This post was created with the assistance of Elizabeth Korres, Library Technician in the Law Library’s Global Legal Collection Directorate.
Memorization is an inevitable part of studying law, and it has been for a very long time. To grapple with this, authors have tried to offer students strategies for memorization that will make learning the law a little more manageable. Take, for example, an item that the Law Library recently acquired for its rare books collection: the memorable legal study aid, Memoriale Insitutionum Juris (Ratzeburg, 1672), written by the seventeenth-century German minister and secondary school instructor Johannes Buno.
The book is an example of what Buno called his Emblematische Lehrmethode, or emblematic teaching method, which was a way of using emblemata to help students memorize their lessons. Originally introduced by the French humanist jurist Andrea Alciato in his 1531 publication Emblematum Liber, emblemata were exceedingly popular in renaissance Europe. Essentially, emblemata are formed by the combination of a picture with a short motto and an epigram. They usually incorporated vignettes from fables and mythology. Part of their novelty was that by combining images and words, an author could allow the interplay of these components to communicate ideas by implication and suggestion.
Buno first published on the use of emblemata for teaching in 1649, in a book that taught world history and the history of the Christian church through fables and pictures. The way he used emblemata was to create an image that captured, often in an unexpected or comical way, some part of the meaning of a passage in the text he is teaching. This was based on a well-known strategy for memorization. The idea was that by associating the ideas that you are trying to memorize with strange or shocking images you will be more likely to remember them. It is a strategy that goes back to antiquity but is often traced through the works of the renaissance philosopher and magician Giordano Bruno, whose work helped to popularize the ars memorativa – or the art of memory. Buno’s innovation was to apply this strategy to memorizing canonical textbooks passage by passage. Over the course of his life, Buno created a number of works that related to the law. In three books in particular (see below), he covered the contents of the major works of Roman law. This book, Memoriale institutionum juris, covers the contents of Justinian’s Institutes, which was used as an introduction to Roman law.
In the following example, taken more or less at random from the work, you can see how Buno’s system works. The item appears in the lower left-hand quadrant of the foldout depicted above. It is in the section dedicated to book III of the Institutes. A close-up of that section can be seen in the image below. The item is labeled with a number 8 and it has the word “Habit” printed next to it. Typographically, it appears as “HAbit”.
For each illustration on the foldout, Buno gives an explanation on a nearby page in a column under the heading “imaginum explicatio,” or “explanation of the images.” For this image, Buno explains that the word “Habit” should make us think of the hats that you see in the image. He writes, “Habitus libertorum olim erat pileus,” which means, “The manner of dress of freedmen was once the hat called a pileus.” Roman law recognized slavery. This particular image relates to the chapter in the Institutes which lays out the laws of inheritance as they relate to freedmen [formerly enslaved people]. In the Roman Empire, a pileus was a hat that was a sign of a freedman’s freedom. It showed that a freedman had achieved the status of a Roman citizen. Still, freedmen were not entirely independent. They were counted as part of their enslaver’s household. The enslaver could even, under some circumstances, inherit the freedman’s property.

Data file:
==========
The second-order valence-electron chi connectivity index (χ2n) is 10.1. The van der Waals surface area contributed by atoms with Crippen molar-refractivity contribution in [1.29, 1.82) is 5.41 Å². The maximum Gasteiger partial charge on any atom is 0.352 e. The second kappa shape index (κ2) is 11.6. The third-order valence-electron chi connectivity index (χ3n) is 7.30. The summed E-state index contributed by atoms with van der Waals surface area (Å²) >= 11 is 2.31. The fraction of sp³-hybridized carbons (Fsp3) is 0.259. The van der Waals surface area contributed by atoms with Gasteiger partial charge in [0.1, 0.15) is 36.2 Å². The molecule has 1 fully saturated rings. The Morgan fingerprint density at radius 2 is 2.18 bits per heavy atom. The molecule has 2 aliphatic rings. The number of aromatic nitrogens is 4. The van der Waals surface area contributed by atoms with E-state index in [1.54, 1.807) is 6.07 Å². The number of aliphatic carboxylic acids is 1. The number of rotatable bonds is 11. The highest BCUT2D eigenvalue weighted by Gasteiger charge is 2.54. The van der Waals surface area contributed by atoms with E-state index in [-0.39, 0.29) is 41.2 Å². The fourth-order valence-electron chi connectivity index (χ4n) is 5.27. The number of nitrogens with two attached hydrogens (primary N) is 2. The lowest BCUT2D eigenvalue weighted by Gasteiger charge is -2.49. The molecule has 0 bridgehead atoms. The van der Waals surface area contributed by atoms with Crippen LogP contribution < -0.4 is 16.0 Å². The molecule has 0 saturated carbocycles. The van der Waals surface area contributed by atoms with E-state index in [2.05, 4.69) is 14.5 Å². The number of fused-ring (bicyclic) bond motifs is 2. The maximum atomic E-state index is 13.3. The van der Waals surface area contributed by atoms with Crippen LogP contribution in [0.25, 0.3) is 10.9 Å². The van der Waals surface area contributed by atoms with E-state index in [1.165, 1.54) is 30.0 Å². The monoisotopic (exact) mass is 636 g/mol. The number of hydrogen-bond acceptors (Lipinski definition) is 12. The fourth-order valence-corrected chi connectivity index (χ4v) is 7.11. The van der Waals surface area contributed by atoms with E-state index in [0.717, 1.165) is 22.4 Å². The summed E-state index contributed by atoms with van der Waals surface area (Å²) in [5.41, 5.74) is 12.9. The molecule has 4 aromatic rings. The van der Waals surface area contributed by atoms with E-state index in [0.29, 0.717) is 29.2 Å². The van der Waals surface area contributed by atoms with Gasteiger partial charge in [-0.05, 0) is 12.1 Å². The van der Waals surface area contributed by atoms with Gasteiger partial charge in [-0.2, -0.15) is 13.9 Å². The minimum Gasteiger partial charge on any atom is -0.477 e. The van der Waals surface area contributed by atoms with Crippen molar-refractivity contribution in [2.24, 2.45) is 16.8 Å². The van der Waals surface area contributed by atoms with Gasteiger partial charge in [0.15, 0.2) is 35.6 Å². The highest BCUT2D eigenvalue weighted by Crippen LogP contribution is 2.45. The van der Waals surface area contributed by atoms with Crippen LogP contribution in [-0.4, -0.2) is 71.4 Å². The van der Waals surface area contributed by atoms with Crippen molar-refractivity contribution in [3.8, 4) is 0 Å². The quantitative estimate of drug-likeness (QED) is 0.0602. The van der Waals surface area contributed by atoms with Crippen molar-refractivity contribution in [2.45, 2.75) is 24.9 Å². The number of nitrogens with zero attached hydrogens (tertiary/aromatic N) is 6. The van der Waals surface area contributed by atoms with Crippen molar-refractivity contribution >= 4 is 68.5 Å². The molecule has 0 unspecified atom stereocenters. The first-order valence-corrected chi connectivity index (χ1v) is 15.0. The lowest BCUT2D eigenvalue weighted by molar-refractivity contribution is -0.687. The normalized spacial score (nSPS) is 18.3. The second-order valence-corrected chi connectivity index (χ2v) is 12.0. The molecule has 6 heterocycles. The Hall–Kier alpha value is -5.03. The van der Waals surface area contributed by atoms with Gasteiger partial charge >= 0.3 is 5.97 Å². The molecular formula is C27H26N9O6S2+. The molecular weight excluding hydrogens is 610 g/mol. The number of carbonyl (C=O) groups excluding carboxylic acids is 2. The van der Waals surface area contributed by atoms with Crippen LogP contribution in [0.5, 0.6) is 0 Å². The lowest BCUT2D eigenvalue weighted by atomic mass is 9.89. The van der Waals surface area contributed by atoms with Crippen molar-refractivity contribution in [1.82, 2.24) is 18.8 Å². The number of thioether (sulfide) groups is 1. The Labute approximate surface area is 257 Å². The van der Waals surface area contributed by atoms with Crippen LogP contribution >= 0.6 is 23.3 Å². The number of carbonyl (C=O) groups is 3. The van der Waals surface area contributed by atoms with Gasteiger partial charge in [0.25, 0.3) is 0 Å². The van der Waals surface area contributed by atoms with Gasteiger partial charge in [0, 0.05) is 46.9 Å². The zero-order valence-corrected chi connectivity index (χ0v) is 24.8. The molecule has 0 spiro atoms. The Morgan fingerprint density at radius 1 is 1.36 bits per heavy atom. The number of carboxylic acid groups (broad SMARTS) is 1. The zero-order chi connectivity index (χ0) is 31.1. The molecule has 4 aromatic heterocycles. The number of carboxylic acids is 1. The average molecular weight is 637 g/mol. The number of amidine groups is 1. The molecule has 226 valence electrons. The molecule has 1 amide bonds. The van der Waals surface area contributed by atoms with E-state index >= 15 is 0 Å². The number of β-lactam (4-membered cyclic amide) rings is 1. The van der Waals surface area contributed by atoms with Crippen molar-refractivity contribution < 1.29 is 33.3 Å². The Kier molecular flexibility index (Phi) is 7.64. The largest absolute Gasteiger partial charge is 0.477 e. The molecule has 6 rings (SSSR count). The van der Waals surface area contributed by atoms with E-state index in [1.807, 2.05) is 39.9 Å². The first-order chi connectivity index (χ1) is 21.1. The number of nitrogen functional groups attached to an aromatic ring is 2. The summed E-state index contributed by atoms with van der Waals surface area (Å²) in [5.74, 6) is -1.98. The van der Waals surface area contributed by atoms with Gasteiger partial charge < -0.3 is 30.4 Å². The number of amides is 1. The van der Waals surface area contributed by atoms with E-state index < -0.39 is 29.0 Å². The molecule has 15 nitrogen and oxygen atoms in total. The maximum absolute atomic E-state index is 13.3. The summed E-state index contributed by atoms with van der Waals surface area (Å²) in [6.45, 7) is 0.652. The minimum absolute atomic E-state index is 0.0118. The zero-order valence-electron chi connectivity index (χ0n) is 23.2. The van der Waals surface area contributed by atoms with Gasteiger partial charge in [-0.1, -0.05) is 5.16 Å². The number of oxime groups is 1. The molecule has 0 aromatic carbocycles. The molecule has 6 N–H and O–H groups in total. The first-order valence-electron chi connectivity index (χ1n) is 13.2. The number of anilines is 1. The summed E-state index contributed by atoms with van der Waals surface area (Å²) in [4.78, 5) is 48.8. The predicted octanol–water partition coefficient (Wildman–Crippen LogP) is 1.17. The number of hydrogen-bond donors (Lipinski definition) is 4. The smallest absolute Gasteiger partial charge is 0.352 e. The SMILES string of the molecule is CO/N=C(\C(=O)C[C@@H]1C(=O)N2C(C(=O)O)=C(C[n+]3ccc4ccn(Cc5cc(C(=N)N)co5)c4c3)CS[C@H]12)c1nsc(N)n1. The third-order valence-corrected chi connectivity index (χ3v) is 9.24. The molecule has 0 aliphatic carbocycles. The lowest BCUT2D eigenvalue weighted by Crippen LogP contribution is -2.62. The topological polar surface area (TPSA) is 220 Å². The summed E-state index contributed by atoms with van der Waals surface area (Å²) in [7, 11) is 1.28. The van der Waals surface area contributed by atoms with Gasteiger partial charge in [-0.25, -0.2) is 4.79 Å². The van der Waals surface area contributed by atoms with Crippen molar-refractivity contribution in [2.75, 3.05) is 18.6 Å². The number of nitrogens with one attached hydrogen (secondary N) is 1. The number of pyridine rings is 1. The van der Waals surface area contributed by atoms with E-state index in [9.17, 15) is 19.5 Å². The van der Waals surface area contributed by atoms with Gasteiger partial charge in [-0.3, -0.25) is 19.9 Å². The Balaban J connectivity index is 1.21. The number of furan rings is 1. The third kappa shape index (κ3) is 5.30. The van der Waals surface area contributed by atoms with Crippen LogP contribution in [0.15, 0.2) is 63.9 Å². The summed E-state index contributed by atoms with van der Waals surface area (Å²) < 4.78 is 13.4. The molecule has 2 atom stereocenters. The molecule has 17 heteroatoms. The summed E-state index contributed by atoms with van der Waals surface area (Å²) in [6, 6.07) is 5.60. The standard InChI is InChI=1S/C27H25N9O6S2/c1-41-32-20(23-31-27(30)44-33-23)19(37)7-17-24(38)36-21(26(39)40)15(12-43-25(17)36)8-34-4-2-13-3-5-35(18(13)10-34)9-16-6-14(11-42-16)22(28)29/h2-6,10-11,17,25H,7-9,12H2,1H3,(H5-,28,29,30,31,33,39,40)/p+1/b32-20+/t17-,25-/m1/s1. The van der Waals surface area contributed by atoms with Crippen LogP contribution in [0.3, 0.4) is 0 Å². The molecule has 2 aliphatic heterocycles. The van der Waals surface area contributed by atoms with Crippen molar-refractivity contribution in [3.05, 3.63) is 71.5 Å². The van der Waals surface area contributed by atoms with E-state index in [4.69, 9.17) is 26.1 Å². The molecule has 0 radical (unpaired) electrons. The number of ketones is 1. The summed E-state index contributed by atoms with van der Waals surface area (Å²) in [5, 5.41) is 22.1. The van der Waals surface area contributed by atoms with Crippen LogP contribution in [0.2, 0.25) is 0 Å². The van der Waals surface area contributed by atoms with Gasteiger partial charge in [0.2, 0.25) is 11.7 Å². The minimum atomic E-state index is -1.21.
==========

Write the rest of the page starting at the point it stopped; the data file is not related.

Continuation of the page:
The image shows a boy, reaching out toward or holding a hat. It also shows a man standing near him who is similarly wearing a hat. The two in turn are standing on a hat. Buno explains that the boy is the son of a freedman, and that the man is the enslaver (who, he says, you can identify by the luxurious quality of his clothes). The fact that they both have a hat is meant to remind us that they share something under rules of inheritance as they relate to freedmen. The son of a freedman inherits not only his father’s status as a free man, but also his father’s wealth. The enslaver too, however, can inherit the freedman’s wealth where the freedman has no other heir. The image depicts both the enslaver, and the freedman’s son on a single hat because “ambo stant in pileo tanquam in hereditate,” or “as both stand on [lit. “in”] the pileus, likewise they stand in inheritance.”
The book is in two parts and it contains five foldout plates of illustrations. The work, along with the others in the series (listed below), is an artistic treasure that stands out in the literature of its day for its playful approach to the law.
Buno, Johannes [1617-1697]. Memoriale Institutionum Juris… Ratzeburg: Typis Exscripsit Nicolaus Nissen, 1672.
Buno, Johannes [1617-1697]. Memoriale Juris Civilis Romani… Hamburg: Typis exscripsit G. Rebenlin, prostat Guelferbyti apud C. Bunonis heredes, 1673-1674.
Buno, Johannes [1617-1697]; [Justinian I (483-565 CE), Emperor of the East]. Memoriale Codicis justinianei, Authenticarum seu novellarum et consuetudinum feudorum… Hamburg: Typis exscripsit G. Rebenlin, prostat Guelferbyti apud C. Bunonis heredes, 1673-1674.
“Buno, Johannes,” in Allgemeine Deutsche Biographie, v. 3 (1876), p. 540–541.